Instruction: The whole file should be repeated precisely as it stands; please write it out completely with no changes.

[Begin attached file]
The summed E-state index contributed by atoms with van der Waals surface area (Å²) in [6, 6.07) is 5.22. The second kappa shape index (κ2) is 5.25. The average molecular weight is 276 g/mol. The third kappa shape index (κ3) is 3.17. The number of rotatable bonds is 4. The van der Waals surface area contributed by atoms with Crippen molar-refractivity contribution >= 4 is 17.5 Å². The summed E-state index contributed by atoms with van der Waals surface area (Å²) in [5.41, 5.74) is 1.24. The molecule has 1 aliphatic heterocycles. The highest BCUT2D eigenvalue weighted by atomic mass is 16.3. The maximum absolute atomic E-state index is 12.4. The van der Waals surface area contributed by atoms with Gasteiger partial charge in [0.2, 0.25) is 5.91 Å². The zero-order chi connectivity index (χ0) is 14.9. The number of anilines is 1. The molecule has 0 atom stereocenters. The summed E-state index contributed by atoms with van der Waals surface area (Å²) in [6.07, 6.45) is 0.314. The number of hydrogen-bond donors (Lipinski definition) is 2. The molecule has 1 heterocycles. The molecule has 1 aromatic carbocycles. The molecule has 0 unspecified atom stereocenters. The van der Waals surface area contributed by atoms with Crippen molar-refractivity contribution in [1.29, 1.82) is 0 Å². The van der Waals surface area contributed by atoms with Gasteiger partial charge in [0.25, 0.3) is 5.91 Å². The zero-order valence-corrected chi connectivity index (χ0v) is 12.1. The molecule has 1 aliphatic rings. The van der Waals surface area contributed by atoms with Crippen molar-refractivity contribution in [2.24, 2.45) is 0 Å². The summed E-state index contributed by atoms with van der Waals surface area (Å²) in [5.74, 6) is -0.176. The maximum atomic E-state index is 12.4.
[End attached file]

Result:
The summed E-state index contributed by atoms with van der Waals surface area (Å²) in [6, 6.07) is 5.22. The second kappa shape index (κ2) is 5.25. The average molecular weight is 276 g/mol. The third kappa shape index (κ3) is 3.17. The number of rotatable bonds is 4. The van der Waals surface area contributed by atoms with Crippen molar-refractivity contribution >= 4 is 17.5 Å². The summed E-state index contributed by atoms with van der Waals surface area (Å²) in [5.41, 5.74) is 1.24. The molecule has 1 aliphatic heterocycles. The highest BCUT2D eigenvalue weighted by atomic mass is 16.3. The maximum absolute atomic E-state index is 12.4. The van der Waals surface area contributed by atoms with Gasteiger partial charge in [0.2, 0.25) is 5.91 Å². The zero-order chi connectivity index (χ0) is 14.9. The number of anilines is 1. The molecule has 0 atom stereocenters. The summed E-state index contributed by atoms with van der Waals surface area (Å²) in [6.07, 6.45) is 0.314. The number of hydrogen-bond donors (Lipinski definition) is 2. The molecule has 1 heterocycles. The molecule has 1 aromatic carbocycles. The molecule has 0 unspecified atom stereocenters. The van der Waals surface area contributed by atoms with Crippen molar-refractivity contribution in [1.29, 1.82) is 0 Å². The van der Waals surface area contributed by atoms with Gasteiger partial charge in [0.25, 0.3) is 5.91 Å². The zero-order valence-corrected chi connectivity index (χ0v) is 12.1. The molecule has 1 aliphatic rings. The van der Waals surface area contributed by atoms with Crippen molar-refractivity contribution in [2.24, 2.45) is 0 Å². The summed E-state index contributed by atoms with van der Waals surface area (Å²) in [5.74, 6) is -0.176. The maximum atomic E-state index is 12.4.